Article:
Saturday, 28 February 2015
I felt using the larger petal collage and the floral collage together was visually too much, so I wanted to experiment with this in a different way in order to see how this looks.
I experimented across a range of different media and formats, and felt with the bottles which were designed - simple, white, and contemporary - it was again too much, and I didn't know which was the brand print so to speak, or the focal point. To resolve this problem, I worked on the same elements yet using the floral collage which I felt worked much better and was less harsh on the eye - it is easier to understand the concept, and recognise the brand image without being visually overwhelmed.
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Experimenting with the 2 floral collages, I worked on different ways these can be used to not only sell the fragrance on the perfume bottle, but to use with the campaign and promotional materials.
Below shows 3 different posters, promoting both the female and mens scent. 1 of the posters shows no visual of the product itself, instead promoting the 2 scents through the collages representing the female and male scent. I found this to be a more conceptual way of promoting the item, allowing a visual association to be built up with the scent. I would like the print to become synonymous and recognisable with the scent and brand, using elements of their current collection to make up the print. I feel this works much better than using the petal collage as seen above.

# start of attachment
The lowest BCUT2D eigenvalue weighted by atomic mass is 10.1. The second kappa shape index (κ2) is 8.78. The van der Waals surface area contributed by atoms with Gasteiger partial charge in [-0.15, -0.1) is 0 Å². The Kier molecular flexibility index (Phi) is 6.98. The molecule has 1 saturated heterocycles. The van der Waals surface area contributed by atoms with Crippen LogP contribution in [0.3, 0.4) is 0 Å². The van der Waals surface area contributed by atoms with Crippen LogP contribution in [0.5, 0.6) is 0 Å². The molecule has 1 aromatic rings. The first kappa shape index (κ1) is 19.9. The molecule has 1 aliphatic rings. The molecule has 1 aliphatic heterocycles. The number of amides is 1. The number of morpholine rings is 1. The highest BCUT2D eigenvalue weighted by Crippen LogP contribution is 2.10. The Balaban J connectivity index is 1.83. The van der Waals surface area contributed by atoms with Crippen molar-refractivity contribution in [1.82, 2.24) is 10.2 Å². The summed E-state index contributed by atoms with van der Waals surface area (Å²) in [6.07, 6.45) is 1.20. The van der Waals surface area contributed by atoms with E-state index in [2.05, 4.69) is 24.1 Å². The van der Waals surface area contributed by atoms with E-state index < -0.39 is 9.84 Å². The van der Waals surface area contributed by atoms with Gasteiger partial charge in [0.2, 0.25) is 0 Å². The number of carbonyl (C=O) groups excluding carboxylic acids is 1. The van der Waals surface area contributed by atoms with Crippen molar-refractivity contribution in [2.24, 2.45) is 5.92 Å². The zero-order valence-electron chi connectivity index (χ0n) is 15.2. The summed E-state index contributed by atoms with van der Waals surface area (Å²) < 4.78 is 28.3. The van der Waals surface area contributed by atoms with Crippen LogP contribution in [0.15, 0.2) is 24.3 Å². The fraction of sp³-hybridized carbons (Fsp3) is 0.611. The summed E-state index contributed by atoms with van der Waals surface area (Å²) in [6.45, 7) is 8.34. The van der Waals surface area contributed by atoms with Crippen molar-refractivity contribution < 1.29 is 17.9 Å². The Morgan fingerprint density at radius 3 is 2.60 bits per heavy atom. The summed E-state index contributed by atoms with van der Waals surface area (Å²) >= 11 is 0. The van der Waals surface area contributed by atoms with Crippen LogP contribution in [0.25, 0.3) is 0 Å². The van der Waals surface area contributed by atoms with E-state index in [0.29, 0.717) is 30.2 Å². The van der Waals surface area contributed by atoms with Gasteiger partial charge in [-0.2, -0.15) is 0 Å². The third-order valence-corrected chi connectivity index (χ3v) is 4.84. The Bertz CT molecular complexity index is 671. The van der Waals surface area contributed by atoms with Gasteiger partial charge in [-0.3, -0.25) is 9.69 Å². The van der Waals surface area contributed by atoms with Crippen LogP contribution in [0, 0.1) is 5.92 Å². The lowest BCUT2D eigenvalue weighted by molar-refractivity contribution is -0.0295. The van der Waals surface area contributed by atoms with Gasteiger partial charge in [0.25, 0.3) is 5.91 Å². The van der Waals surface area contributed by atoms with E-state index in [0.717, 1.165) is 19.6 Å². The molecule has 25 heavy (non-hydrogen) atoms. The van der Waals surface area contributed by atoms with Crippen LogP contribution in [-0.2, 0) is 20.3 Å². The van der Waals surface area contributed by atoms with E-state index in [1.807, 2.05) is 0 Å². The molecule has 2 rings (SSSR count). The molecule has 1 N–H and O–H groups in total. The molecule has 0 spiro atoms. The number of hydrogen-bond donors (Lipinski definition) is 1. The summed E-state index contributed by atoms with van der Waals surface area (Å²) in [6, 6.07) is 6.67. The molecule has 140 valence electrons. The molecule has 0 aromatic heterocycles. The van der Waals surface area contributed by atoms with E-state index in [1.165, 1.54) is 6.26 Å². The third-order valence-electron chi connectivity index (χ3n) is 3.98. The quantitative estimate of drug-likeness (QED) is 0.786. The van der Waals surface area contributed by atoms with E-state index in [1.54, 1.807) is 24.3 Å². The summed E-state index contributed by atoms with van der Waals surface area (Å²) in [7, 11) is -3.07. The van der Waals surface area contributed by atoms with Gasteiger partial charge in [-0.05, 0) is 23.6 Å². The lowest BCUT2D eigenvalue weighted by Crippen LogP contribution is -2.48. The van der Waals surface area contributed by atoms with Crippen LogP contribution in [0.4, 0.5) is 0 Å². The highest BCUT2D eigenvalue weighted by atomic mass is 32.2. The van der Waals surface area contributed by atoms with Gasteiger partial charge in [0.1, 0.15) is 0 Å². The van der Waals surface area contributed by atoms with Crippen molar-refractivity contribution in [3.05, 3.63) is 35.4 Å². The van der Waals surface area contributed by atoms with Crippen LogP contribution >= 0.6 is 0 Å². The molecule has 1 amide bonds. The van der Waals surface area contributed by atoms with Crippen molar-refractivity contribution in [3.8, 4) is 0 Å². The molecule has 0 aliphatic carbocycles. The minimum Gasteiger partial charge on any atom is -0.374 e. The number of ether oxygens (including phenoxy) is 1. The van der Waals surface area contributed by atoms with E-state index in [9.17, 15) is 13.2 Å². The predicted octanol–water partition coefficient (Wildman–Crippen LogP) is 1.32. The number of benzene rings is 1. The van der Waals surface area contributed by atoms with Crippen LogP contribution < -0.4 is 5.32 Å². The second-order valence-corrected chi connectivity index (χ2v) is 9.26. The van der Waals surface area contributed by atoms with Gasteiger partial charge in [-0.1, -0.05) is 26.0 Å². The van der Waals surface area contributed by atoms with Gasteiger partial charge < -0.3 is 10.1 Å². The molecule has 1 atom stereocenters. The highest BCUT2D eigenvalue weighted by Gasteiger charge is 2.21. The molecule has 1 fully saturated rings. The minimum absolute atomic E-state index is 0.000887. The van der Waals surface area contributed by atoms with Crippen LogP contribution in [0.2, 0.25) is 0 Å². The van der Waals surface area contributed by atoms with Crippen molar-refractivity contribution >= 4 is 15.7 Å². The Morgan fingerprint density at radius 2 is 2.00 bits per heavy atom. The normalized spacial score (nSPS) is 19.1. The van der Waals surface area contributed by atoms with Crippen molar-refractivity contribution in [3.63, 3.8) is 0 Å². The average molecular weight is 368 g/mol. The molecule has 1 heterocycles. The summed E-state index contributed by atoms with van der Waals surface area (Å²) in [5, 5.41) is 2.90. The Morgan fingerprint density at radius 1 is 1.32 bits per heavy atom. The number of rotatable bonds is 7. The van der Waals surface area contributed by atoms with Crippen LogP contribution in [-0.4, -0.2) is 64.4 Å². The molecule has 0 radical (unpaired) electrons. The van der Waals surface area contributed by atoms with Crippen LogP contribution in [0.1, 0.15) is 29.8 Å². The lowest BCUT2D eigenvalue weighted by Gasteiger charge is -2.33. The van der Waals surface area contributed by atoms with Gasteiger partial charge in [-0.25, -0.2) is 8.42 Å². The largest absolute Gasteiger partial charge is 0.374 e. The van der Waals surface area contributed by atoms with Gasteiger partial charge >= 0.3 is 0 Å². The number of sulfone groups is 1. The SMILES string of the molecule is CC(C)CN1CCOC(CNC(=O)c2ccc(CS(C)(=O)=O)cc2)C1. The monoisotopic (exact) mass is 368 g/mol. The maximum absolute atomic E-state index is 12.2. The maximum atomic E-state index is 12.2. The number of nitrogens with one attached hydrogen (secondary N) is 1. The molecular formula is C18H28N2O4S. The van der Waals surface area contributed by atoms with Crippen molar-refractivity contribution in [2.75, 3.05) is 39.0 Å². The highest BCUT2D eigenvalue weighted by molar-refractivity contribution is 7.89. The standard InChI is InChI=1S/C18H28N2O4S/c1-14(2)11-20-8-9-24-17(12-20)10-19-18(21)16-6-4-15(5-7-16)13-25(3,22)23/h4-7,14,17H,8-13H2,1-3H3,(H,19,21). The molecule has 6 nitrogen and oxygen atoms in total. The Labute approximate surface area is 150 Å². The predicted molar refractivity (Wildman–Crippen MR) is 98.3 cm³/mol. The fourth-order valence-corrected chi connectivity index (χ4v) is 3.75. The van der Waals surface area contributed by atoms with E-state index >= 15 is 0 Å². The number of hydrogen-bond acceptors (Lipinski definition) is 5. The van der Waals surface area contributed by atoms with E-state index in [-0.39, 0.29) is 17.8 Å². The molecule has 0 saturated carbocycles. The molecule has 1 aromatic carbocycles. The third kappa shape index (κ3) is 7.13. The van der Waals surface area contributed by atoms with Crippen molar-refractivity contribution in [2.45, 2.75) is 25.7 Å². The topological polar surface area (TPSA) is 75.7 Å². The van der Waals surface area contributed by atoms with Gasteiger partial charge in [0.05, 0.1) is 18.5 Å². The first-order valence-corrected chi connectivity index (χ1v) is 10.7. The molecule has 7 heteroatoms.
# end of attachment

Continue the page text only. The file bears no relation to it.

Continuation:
With the packaging as well as the promotional material, the design and execution has been kept simple and minimal allowing for lots of white space - this is also in-keeping with the existing brand image, whilst allowing for it to look like it could sit in store next to the clothing collections featured within the collage.
At this stage I also held a crit whilst on placement with my boss, Emma whilst discussing what I am up to at college at the moment. I thought this would be a good opportunity to gain some external feedback from someone who doesn't know the briefs I am working on or the work I have produced so can therefore give me independent and honest feedback. I was actually very surprised how positive she was in regards to my work. Not because she is a negative person but because I have doubts at times as to whether I am doing well and heading in the right direction with a brief. As the Whistles brief is a conceptual one rather than based on meticulous crafting skills, I knew Emma would provide good feedback due to the conceptual work I produce on placement. I explained the brief to Emma and she gave me the following feedback which really made me feel like I had hit the nail on the head with the brief and given me some additional confidence:
- Strong visual image for sub-brand.
- Distinguishable male and female scents.
- In-keeping with the brand guidelines and existing brand image.
- Reminds her of their S/S window displays.
- Clever use of existing brand colours and patterns within the main visuals.
- Not too high-end and not too down market.
- Works across a range of media.
- Perfect for Whistles.
I have carried out quite a bit of research now regarding fragrances packaging and the campaigns around these, and have noticed a major trend for florals to be the key scent used across in different ways, whilst being promoted and marketed in different ways also.